wherein the particular speaker embedding is used, in lieu of any other of the multiple locally stored speaker embeddings, responsive to the selecting of the particular speaker embedding; and
performing further processing on the refined version of the audio data, performing the further processing comprising:
performing voice-to-text processing on the refined version of the audio data to generate predicted text for the one or more utterances of the human speaker.
8. The method of claim 7, further comprising, prior to the audio data being captured, generating the particular speaker embedding based on one or more enrollment utterances spoken by the human speaker during enrollment with a digital system.
9. The method of claim 7, further comprising determining that the human speaker is currently the active user of the client device based on processing additional audio data that precedes the sequence of audio data.
10. The method of claim 9, wherein the additional audio data is an invocation phrase for invoking an automated assistant and wherein the audio data is received via an automated assistant interface of the automated assistant.
11. The method of claim 10, further comprising generating an automated assistant response based on the predicted text, and causing the automated assistant response to be rendered at the client device.
12. The method of claim 7, further comprising:
causing the predicted text to be rendered via a display of the client device.
13. The method of claim 7, further comprising determining, based on performing image recognition, that the human speaker is currently the active user of the client device.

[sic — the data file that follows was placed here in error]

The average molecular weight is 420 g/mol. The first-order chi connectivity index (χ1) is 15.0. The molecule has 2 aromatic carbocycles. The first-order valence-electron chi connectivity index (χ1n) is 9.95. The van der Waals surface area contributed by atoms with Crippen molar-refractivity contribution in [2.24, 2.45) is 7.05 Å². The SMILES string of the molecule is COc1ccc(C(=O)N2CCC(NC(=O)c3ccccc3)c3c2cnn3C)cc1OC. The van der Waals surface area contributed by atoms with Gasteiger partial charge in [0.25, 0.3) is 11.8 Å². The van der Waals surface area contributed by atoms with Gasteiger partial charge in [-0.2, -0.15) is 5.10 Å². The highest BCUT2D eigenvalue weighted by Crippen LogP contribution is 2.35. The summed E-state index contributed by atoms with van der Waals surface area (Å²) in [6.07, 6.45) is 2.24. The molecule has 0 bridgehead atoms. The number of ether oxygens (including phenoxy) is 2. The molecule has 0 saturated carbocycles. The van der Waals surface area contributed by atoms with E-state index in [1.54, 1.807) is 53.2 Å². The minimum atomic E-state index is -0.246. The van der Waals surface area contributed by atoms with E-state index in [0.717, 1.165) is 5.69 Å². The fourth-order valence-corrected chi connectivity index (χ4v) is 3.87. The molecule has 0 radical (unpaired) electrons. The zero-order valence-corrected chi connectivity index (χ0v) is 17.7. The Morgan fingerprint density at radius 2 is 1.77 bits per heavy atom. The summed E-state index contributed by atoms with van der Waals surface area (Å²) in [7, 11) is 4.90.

14. A client device comprising:
one or more microphones;
memory storing instructions;
one or more processors executing the instructions stored in the memory to:
invoke an automated assistant client at the client device, wherein invoking the automated assistant client is in response to detecting one or more invocation queues in received user interface input;
in response to invoking the automated assistant client:
process initial spoken input received via the one or more microphones;
perform a responsive action based on the processing of the initial spoken input;
automatically monitor for additional spoken input after causing performance of at least part of the responsive action;
receive audio data during the automatically monitoring and via the one or more microphones;
generate a refined version of the audio data, wherein the refined version isolates any of the audio data that is from the human speaker, wherein in generating the refined version of the audio data one or more of the processors are to:
identify a locally stored speaker embedding for the human speaker that provided the initial spoken input; and
process the audio data using and the speaker embedding using a locally stored trained generative model; and
determine, based on the refined version of the audio data, whether the audio data includes an additional spoken input that is from the same human speaker that provided the initial spoken utterance; and
in response to determining that the audio data does include additional spoken input that is from the same human speaker:
perform certain further processing that is based on the additional spoken input.
15. The client device of claim 14, wherein the certain further processing comprises performing speech-to-text processing on the refined version of the audio data.
16. The client device of claim 14, wherein the certain further processing comprises performing natural language processing on text generated based on speech-to-text processing of the refined version of the audio data.
17. The client device of claim 14, wherein the certain further processing comprises providing a response that is based on the additional spoken input.
18. The client device of claim 14, wherein, in executing the instructions, one or more of the processors are further to:
in response to determining that the audio data does not include any additional spoken input that is from the same human speaker, suppress performance of at least some of the certain processing, for the audio data.
19. The client device of claim 14, wherein, in executing the instructions, one or more of the processors are further to:
in response to determining that the audio data does not include any additional spoken input that is from the same human speaker, suppress generating of any additional responsive action that is tailored to the audio data.